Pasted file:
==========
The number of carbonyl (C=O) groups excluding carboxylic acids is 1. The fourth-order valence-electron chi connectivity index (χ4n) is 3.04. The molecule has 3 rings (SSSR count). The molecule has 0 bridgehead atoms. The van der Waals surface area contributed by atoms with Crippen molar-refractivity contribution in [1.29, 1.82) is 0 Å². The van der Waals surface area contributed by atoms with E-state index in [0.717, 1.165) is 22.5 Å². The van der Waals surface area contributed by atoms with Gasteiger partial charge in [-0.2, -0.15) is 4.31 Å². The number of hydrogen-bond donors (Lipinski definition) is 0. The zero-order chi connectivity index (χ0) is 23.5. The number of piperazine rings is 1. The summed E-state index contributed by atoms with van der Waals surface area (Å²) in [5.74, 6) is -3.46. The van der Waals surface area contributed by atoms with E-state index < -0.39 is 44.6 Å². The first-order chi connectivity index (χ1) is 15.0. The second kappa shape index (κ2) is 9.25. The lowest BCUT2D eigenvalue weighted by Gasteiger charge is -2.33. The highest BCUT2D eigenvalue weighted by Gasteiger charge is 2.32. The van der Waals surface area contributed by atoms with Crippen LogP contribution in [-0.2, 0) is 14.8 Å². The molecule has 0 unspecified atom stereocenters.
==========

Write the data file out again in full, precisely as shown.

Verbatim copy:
The number of carbonyl (C=O) groups excluding carboxylic acids is 1. The fourth-order valence-electron chi connectivity index (χ4n) is 3.04. The molecule has 3 rings (SSSR count). The molecule has 0 bridgehead atoms. The van der Waals surface area contributed by atoms with Crippen molar-refractivity contribution in [1.29, 1.82) is 0 Å². The van der Waals surface area contributed by atoms with E-state index in [0.717, 1.165) is 22.5 Å². The van der Waals surface area contributed by atoms with Gasteiger partial charge in [-0.2, -0.15) is 4.31 Å². The number of hydrogen-bond donors (Lipinski definition) is 0. The zero-order chi connectivity index (χ0) is 23.5. The number of piperazine rings is 1. The summed E-state index contributed by atoms with van der Waals surface area (Å²) in [5.74, 6) is -3.46. The van der Waals surface area contributed by atoms with E-state index < -0.39 is 44.6 Å². The first-order chi connectivity index (χ1) is 15.0. The second kappa shape index (κ2) is 9.25. The lowest BCUT2D eigenvalue weighted by Gasteiger charge is -2.33. The highest BCUT2D eigenvalue weighted by Gasteiger charge is 2.32. The van der Waals surface area contributed by atoms with Crippen LogP contribution in [-0.2, 0) is 14.8 Å². The molecule has 0 unspecified atom stereocenters.